Daddy was a huge BBQ cook. My brother Wade and I went to all kinds of cook-offs with Daddy while growing up and into our adult years. (The pic to the left shows all of us who were part of the cooking teams over the years.) He cooked for lots of people around town, and would cook for any kind of local benefit, especially if it was for kids. Naturally, when we started kicking around the idea of raising money, he wanted to cook. The big question then was, “who gets the money?”. So we started saying that someone needed to start some kind of local group so that people weren’t so alone in this situation. Autism is very lonely, and also very expensive. And the talks continued…
Fast forward a few months. Daddy was gone, and this same group of friends and Butch and I were talking about a way of doing something in Big T’s memory. The obvious choice for us was starting a cook-off. But what would we do with the money that comes in from this cook-off? We put the two together, and…ding ding ding!! Our friends basically said, “hey Shannon, you start a group, we’ll start the cook-off, and the cook-off can benefit the group”. Win-win for everyone!! And boom, Big T’s Buddies was born. It took some other awesome people to meet up in a Fairfield Elementary School classroom, and we got the ball rolling. The idea behind the name “Big T’s Buddies” was because Daddy always called JB his buddy, so we thought that was cute, took a vote on it against a few other names, and it won out. We added “Autism Support Network” because it tells you what kind of group we are. And so the life of Big T’s Buddies’ Autism Support Network began.
And so does the life of the Big T Memorial Chili Cook-Off and Music Festival. The cook-off was originally put on by the Centex Oilman’s Association, and later handed over the the Tri-County Oilman’s Association. After the first few years of working with these organizations, our original group of friends decided it was better for the life of our cook-off if we started our own organization so that we could take the pressure of this large event off of these other organizations.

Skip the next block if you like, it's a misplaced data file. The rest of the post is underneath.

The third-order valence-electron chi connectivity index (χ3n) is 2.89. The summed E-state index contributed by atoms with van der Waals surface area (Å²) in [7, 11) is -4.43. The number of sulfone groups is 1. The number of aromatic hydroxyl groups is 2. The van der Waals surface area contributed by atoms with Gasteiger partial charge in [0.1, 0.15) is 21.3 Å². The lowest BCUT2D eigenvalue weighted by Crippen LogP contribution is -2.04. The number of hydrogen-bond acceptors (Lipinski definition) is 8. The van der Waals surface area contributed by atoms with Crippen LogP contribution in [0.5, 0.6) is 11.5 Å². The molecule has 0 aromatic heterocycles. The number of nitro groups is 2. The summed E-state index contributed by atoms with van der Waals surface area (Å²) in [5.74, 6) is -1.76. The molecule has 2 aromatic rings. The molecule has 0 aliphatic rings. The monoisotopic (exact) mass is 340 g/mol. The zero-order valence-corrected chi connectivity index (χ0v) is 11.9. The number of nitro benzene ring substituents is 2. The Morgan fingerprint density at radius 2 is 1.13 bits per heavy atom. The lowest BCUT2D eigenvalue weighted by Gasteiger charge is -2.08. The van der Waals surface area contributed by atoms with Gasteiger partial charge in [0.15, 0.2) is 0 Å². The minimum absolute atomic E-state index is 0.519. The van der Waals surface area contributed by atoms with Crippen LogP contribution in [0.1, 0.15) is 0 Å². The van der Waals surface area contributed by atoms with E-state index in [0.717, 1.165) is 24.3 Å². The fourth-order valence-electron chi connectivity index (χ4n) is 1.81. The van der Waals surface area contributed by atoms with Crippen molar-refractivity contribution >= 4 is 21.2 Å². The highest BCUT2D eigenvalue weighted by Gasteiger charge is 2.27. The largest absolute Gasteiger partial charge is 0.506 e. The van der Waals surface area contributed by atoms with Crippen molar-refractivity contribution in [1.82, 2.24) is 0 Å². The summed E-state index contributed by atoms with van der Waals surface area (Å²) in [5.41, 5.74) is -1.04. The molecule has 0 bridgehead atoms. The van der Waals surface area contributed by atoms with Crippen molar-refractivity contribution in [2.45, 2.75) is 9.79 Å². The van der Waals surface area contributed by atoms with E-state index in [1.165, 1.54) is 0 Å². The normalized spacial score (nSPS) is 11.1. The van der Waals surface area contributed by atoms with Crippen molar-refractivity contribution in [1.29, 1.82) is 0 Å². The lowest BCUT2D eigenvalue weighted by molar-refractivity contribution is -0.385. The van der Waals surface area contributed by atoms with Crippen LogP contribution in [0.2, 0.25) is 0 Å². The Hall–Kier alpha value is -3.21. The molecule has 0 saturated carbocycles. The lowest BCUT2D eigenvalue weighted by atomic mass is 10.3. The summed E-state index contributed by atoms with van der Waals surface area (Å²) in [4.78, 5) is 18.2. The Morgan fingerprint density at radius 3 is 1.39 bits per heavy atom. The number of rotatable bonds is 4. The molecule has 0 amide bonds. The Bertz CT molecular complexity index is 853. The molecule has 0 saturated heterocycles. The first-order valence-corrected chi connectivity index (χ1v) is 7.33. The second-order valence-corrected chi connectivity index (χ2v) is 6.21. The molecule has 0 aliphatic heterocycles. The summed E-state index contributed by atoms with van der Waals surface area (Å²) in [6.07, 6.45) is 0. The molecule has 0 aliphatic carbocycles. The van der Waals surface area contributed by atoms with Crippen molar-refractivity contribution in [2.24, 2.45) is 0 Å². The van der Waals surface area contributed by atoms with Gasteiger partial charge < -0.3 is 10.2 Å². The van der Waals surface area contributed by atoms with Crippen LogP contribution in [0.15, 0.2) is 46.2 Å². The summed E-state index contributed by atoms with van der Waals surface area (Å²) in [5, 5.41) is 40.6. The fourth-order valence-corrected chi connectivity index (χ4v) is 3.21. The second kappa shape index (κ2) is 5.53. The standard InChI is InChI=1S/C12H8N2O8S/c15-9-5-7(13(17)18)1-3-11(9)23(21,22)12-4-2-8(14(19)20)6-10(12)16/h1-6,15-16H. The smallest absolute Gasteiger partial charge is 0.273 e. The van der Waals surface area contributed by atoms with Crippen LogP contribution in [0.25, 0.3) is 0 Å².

These days, the Big T Memorial Cook-Off is organized by the Golden Circle Special Needs Association. Our organization is focused on providing funds to aid special needs children in our little five county area of rural Texas. Children from Freestone, Navarro, Anderson, Limestone and Leon counties benefit from our efforts. We have given much needed donations to the special education programs at local schools, and we hope to establish a scholarship fund in the near future.
Please keep checking back for more updates on the progress of the Golden Circle Special Needs Association and the Big T Memorial Cook-Off. We hope to do some pretty big things in the near future. This is one labor of love that we are very proud of, and we know Big T is smiling down on us for our efforts. Come on out and join us at our next cook-off!
Golden Circle Special Needs Association
President: Leldon Childs
Vice President: Jeff Kirgan
Secretary: Nicole Schaefer
Treasury: Nicole Schaefer
– Matt Kirgan
– Garret Scherer
– Margaret Childs
– William “Butch” Margraves
– Shannon Margraves